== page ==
Optimum population This is said to be achieved when the number of people working with all the available resources, produces the highest capital economic return. Resulting in the highest standard of living and quality of life.
Overpopulation This is said to occur, when there are too many people relative to the resources and technology available in an area, to maintain an adequate standard of living.
Underpopulation This occurrence is said to be when there are far more resources in an area i.e. food production, energy, and minerals, than can be made use of by the people living there.
Lived from 1776- 1834 He wrote “ An essay on the principle of population” in 1798 It was quite revolutionary and controversial in his time His essay if often times described as pessimistic and barbaric, as it predicted nothing short of a catastrophe for the human race. Thomas Malthus
Crucial point of Malthus’s theory Malthus‘s theory was based on the assumption that the power of population is much greater than the power of the earth to provide subsistence for man. Meaning, he believed that the population would soon surpass it’s food supply. This, in his belief, could only lead to disease, high infant mortality, famine, starvation, and war. Checks were then necessary to prevent this.
Population, if left unchecked, will grow geometrically: 1,2, 4, 8,16,32 Whereas food supply increasesarithmeticallyas the amount of land is finite: 1, 2,3, 4, 5, 6 Malthus stated that:
there would be a Malthusian catastrophe: And therefore he said … Population Food supply At the point where population reaches its limit of food supply there will be war, famine and disease. Food supply Population Time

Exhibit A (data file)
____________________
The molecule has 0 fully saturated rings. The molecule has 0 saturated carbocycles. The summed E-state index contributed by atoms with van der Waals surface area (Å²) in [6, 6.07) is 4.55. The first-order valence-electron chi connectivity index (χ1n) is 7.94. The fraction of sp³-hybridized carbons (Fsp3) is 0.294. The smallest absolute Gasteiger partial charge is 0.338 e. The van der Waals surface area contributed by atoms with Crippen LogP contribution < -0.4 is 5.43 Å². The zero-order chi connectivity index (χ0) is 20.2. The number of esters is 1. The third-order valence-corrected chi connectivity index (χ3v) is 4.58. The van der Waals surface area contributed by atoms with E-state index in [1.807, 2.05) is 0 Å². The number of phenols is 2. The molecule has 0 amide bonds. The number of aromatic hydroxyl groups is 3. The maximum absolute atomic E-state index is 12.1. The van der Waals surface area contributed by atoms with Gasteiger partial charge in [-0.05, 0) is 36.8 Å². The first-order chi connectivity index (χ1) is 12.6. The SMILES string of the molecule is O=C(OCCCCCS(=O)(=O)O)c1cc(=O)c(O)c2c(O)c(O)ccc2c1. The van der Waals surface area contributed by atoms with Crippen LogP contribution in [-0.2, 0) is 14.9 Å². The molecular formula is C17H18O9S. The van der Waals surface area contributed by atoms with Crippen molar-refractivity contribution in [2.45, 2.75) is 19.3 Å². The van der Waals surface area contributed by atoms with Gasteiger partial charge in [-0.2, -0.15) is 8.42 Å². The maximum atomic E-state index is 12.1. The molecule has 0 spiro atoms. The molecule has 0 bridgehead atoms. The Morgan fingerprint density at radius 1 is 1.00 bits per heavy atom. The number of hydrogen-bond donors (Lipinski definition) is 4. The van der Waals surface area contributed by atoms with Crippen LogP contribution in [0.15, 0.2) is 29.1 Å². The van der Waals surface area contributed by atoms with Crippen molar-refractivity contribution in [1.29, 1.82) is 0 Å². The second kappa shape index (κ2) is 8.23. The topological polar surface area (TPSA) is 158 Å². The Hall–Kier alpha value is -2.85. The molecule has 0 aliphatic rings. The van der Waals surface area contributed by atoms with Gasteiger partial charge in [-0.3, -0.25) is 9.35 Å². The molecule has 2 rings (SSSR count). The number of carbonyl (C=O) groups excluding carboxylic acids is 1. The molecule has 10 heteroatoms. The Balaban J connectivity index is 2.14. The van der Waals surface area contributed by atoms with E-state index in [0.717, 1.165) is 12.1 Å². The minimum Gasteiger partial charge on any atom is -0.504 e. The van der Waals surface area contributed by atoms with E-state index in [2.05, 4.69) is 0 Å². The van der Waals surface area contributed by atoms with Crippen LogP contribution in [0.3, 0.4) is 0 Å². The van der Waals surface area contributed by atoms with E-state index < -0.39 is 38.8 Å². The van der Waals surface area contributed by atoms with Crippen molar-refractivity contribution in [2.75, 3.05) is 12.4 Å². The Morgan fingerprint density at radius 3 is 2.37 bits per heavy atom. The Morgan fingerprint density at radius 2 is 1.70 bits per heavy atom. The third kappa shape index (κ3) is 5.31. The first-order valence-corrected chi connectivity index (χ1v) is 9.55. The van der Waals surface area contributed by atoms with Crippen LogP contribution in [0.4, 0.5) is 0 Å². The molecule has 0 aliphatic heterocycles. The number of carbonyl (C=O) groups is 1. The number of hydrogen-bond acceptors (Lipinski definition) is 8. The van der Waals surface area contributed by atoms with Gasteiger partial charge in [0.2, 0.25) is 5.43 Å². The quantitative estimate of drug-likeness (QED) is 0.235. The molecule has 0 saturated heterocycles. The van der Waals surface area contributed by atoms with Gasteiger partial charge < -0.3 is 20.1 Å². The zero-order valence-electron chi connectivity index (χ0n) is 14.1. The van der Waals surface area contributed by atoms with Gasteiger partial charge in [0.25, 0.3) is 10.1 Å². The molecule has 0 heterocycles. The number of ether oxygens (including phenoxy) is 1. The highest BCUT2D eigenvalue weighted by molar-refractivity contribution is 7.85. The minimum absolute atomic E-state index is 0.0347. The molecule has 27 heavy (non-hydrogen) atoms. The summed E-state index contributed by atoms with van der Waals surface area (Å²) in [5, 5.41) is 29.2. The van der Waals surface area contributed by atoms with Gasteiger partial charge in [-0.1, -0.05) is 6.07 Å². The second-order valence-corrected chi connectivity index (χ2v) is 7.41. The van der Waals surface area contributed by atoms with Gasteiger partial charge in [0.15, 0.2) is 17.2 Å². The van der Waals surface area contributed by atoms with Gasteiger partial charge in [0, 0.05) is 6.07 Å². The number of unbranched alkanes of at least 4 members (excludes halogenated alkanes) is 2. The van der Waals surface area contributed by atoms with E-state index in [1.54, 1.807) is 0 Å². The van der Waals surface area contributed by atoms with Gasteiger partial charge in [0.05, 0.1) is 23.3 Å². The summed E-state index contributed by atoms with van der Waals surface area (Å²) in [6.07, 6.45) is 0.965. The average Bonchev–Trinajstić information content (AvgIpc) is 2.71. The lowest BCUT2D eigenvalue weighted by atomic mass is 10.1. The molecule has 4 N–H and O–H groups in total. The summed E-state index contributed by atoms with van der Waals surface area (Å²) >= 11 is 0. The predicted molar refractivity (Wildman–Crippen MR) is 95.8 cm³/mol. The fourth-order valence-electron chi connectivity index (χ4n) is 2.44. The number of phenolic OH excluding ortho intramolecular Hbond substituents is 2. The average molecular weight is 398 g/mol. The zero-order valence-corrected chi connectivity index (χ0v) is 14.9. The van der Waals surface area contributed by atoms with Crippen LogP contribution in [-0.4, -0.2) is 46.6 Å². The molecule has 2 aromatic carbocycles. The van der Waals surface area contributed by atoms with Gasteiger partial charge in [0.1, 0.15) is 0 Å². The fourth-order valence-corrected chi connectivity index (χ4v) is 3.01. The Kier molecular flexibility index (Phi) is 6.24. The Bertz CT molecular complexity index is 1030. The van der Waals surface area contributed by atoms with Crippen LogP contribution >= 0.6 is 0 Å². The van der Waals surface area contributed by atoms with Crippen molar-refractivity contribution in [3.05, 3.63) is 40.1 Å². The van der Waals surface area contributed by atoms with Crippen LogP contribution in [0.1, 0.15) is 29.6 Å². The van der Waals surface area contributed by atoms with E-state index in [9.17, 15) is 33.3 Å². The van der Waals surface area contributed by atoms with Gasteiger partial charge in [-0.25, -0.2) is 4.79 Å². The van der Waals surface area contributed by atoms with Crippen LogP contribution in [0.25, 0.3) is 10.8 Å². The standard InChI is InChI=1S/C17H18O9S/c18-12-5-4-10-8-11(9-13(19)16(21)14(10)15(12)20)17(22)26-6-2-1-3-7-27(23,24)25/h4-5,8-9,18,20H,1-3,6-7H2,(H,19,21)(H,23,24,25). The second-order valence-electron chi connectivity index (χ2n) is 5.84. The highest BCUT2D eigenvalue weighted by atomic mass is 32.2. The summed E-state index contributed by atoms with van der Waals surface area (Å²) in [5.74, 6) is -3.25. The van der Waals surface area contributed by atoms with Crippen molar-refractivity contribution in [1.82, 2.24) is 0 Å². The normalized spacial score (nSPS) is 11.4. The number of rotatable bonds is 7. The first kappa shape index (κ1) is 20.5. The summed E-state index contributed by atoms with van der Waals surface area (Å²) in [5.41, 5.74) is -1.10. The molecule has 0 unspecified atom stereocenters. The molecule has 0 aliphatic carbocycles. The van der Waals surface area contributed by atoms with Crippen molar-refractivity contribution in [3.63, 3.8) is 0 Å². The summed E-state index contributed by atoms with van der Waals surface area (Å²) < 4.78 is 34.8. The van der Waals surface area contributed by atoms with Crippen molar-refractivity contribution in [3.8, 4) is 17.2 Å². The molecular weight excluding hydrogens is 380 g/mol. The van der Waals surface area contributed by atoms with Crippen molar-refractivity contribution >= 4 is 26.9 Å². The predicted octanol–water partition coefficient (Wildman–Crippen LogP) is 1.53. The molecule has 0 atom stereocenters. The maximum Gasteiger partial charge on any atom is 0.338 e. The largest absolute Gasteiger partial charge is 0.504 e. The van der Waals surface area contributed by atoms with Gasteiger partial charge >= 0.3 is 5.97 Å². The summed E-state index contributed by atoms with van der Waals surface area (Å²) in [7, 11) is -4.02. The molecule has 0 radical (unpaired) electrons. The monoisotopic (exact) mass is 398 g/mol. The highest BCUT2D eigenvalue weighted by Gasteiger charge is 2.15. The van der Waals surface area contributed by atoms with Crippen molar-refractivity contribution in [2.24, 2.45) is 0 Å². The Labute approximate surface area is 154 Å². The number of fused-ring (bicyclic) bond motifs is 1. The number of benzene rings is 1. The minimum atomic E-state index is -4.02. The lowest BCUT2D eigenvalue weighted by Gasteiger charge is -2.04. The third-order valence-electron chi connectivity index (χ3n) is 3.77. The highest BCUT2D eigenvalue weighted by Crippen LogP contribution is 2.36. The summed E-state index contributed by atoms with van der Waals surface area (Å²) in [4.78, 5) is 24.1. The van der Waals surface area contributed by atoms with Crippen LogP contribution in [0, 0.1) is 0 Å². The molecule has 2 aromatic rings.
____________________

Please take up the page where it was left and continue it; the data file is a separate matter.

Preventative and Positive checks Preventative Checks: Positive Checks: Infanticide Abortion Delays in marriage Strict celibacy Which all would lower the fertility rate War Disease Famine Which would increase the mortality rate and reduce life expectancy
Was Malthus Right? Did his rather gloomy theory have any basis in truth? Critics argue that Malthus did not foresee the advancements mankind has made in technology and agriculture. So is his theory relevant to today’s society?
Malthus’s Theory Applied Developing country Uganda…
Current population: 32,369,558 people Population growth rate : 2.69% Population structure: 14 years and younger: 50% 15-64 years: 47.9% 65 years and over: 2.1% Birth rate 47.84 births/1,000 population Death rate 12.09 deaths/1,000 population Uganda
The country is rampant with disease, such as: Hepatitis A, typhoid fever, and malaria. There are little less than 1 million people living with HIVAIDS in Uganda, and 77,000 died from it in 2007. Life expectancy is lower than 55 years for both males and females. The people depend on agriculture, but the country is landlocked and has 241,038 km2 to it’s credit. When will this cease to be enough? 35% of the population lives below the poverty line. Uganda cont’d…
With the relatively high growth rate of 2.69%, and 35% of the population living in poverty, leading to famine, and diseases of all kind in the country of Uganda, can Thomas Malthus’s theory be agreed with? He predicted disasters and ill fate if population growth surpassed food supply. Is Uganda not on that very dark path? Uganda cont’d…